An interesting anomaly in the diffusion process with an apparently negative diffusion coefficient defined through the mean-square displacement in a one-dimensional quantum molecular chain model is shown. Nevertheless, the system satisfies the H-theorem so that the second law of thermodynamics is satisfied. The reason why the “diffusion constant” becomes negative is due to the effect of the phase mixing process, which is a characteristic result of the one-dimensionality of the system. We illustrate the situation where this negative “diffusion constant” appears. Full article
(This article belongs to the Special Issue The Importance of Being Symmetrical)
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Article
A Knot Theoretic Extension of the Bloch Sphere Representation for Qubits in Hilbert Space and Its Application to Contextuality and Many-Worlds Theories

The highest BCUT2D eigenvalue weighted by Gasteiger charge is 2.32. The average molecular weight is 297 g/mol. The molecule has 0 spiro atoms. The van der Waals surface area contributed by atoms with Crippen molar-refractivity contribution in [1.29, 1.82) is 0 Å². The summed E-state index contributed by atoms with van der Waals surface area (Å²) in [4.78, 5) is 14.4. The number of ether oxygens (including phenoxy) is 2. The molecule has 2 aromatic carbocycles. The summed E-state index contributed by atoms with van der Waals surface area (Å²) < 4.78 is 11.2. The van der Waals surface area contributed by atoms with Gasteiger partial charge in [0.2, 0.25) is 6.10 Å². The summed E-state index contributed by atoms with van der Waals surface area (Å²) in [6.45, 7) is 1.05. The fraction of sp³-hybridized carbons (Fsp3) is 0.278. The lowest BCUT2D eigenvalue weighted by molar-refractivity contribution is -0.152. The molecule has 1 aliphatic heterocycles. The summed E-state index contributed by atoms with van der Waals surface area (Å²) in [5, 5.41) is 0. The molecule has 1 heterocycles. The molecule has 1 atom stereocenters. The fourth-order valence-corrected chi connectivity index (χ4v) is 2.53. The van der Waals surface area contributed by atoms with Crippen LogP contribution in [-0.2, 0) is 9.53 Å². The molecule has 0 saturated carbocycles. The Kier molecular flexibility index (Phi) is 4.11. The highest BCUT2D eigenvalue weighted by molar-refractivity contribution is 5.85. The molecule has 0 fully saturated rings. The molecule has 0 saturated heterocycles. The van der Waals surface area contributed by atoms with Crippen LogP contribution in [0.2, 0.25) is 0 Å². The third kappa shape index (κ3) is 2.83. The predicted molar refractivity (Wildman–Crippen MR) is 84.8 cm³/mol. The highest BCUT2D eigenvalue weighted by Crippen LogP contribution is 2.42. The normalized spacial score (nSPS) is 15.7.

Symmetry 2020, 12(7), 1135; https://0-doi-org.brum.beds.ac.uk/10.3390/sym12071135 - 07 Jul 2020
Cited by 1 | Viewed by 901
Abstract
We argue that the usual Bloch sphere is insufficient in various aspects for the representation of qubits in quantum information theory. For example, spin flip operations with the quaternions I J K = e 2 π i 2 = 1 and [...] Read more.